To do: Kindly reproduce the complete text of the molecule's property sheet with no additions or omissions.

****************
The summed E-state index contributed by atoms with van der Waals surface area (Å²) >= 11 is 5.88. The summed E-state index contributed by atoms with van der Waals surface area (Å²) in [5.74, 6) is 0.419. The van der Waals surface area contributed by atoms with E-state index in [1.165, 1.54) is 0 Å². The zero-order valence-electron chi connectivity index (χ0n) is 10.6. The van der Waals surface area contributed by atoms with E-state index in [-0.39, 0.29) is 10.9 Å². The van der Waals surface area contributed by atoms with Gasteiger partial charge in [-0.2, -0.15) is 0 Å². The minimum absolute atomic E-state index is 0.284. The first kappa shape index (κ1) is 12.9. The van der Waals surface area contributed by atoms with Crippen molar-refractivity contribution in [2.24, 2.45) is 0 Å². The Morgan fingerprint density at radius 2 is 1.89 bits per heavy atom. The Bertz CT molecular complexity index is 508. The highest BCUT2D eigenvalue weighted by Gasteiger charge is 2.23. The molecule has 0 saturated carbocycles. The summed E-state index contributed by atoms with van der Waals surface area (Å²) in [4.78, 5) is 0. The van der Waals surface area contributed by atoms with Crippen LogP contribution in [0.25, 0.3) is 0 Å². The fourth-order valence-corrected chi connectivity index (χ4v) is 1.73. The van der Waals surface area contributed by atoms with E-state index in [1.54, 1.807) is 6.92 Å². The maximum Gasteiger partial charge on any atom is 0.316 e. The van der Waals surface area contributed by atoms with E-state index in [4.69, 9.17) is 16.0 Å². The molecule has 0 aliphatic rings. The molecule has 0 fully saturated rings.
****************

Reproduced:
The summed E-state index contributed by atoms with van der Waals surface area (Å²) >= 11 is 5.88. The summed E-state index contributed by atoms with van der Waals surface area (Å²) in [5.74, 6) is 0.419. The van der Waals surface area contributed by atoms with E-state index in [1.165, 1.54) is 0 Å². The zero-order valence-electron chi connectivity index (χ0n) is 10.6. The van der Waals surface area contributed by atoms with E-state index in [-0.39, 0.29) is 10.9 Å². The van der Waals surface area contributed by atoms with Gasteiger partial charge in [-0.2, -0.15) is 0 Å². The minimum absolute atomic E-state index is 0.284. The first kappa shape index (κ1) is 12.9. The van der Waals surface area contributed by atoms with Crippen molar-refractivity contribution in [2.24, 2.45) is 0 Å². The Morgan fingerprint density at radius 2 is 1.89 bits per heavy atom. The Bertz CT molecular complexity index is 508. The highest BCUT2D eigenvalue weighted by Gasteiger charge is 2.23. The molecule has 0 saturated carbocycles. The summed E-state index contributed by atoms with van der Waals surface area (Å²) in [4.78, 5) is 0. The van der Waals surface area contributed by atoms with Crippen LogP contribution in [0.25, 0.3) is 0 Å². The fourth-order valence-corrected chi connectivity index (χ4v) is 1.73. The van der Waals surface area contributed by atoms with E-state index in [1.54, 1.807) is 6.92 Å². The maximum Gasteiger partial charge on any atom is 0.316 e. The van der Waals surface area contributed by atoms with E-state index in [4.69, 9.17) is 16.0 Å². The molecule has 0 aliphatic rings. The molecule has 0 fully saturated rings.